Correct answer: micro-tears, where weak muscle fibers are eliminated
Long-held beliefs die hard. But it’s time, once and for all, to do away with the century-old hypothesis that muscle soreness is caused by a build-up of lactic acid after prolonged exercise. In reality, your body eliminates lactic acid – which accumulates when glycogen depletes – within an hour after you exercise and well before any soreness appears. The pain is actually due to micro-lesions in your muscle fibers. When you engage in a new or highly strenuous physical activity, you subject your muscles to an unaccustomed effort, causing the muscle fibers to stretch and tear. Those fibers are then replaced by other – stronger – fibers that are able to withstand the strain.
Muscle soreness, the painful reward for your hard work, sets in around 24 hours after you exercise and can last for several days. The micro-traumas cause calcium to escape from the muscle fibers. This process spreads slowly in the cells and triggers an inflammatory response – information that is sent to your brain through your nervous system.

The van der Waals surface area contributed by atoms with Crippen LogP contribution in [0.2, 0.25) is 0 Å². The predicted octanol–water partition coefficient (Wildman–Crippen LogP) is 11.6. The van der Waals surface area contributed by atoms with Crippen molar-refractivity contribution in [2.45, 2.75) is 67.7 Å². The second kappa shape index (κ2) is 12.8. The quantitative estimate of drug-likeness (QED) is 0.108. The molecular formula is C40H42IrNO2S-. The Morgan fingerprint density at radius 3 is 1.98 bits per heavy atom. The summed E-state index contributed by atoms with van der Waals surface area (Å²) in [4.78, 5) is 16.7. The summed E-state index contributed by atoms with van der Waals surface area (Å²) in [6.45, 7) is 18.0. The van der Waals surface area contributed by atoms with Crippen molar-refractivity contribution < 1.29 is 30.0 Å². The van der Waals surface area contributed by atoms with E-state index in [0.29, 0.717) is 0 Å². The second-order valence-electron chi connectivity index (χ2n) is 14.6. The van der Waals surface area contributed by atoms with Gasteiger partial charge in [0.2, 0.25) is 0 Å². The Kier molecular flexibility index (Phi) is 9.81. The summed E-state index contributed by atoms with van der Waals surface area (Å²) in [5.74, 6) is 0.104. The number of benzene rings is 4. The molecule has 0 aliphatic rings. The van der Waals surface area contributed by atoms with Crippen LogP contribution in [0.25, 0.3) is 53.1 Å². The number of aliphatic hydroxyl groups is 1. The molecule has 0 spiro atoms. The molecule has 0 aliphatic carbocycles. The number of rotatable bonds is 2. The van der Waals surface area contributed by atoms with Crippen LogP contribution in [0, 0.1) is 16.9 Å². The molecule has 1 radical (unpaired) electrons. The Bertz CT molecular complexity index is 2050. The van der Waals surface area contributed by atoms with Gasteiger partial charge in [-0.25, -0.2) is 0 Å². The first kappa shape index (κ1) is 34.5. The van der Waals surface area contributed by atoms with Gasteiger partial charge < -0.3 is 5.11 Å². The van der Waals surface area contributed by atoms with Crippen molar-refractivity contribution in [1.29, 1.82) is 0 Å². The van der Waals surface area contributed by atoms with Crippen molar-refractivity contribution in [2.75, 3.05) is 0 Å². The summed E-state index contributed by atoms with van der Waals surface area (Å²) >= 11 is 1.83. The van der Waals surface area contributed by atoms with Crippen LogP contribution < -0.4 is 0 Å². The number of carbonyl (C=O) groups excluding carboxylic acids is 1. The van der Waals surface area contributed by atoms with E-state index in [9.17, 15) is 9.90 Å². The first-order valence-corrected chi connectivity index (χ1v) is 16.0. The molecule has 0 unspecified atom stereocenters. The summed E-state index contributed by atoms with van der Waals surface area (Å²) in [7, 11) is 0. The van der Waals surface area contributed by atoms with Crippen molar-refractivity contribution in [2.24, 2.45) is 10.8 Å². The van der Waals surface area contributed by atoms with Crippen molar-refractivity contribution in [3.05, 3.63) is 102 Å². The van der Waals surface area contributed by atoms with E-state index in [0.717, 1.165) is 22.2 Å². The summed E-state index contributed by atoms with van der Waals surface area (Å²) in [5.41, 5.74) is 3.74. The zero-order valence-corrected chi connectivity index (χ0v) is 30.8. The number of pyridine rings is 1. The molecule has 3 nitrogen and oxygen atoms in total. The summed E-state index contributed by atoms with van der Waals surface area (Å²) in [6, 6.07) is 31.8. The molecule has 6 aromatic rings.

The pain serves to protect the muscles. Do you really feel like doing the same exercise the next day when it hurts so much to sit down, climb stairs or move your arms? This gives your muscles time to get better. It is nevertheless recommended to engage in some light exercise such as walking or stretching in order to get your blood flowing and help the recovery process.
But when the pain goes away, that doesn’t mean your muscles have totally healed. Using MRI exams, doctors have discovered that the soreness ends before the muscles have fully repaired themselves.
To strengthen their muscles, athletes follow a training regimen that includes eccentric (versus concentric) movements, which force the muscles to lengthen and contract at the same time. For example, bicep curling 5kg weights is a concentric movement on the way up; slowly lowering the weights back down is an eccentric exercise. One of the best illustrations of this phenomenon is running up and down hills – and the intense soreness that follows. Running downhill is particularly hard on your thighs: your quadriceps are forced to contract while lengthening, which makes for some serious resistance work.
The good news is that the next time you run hills, you’ll experience little or no soreness. The key, of course, is to train regularly.
Thanks to Dr. Laurent Koglin at the sports medicine department of the Hôpital de La Tour for his input.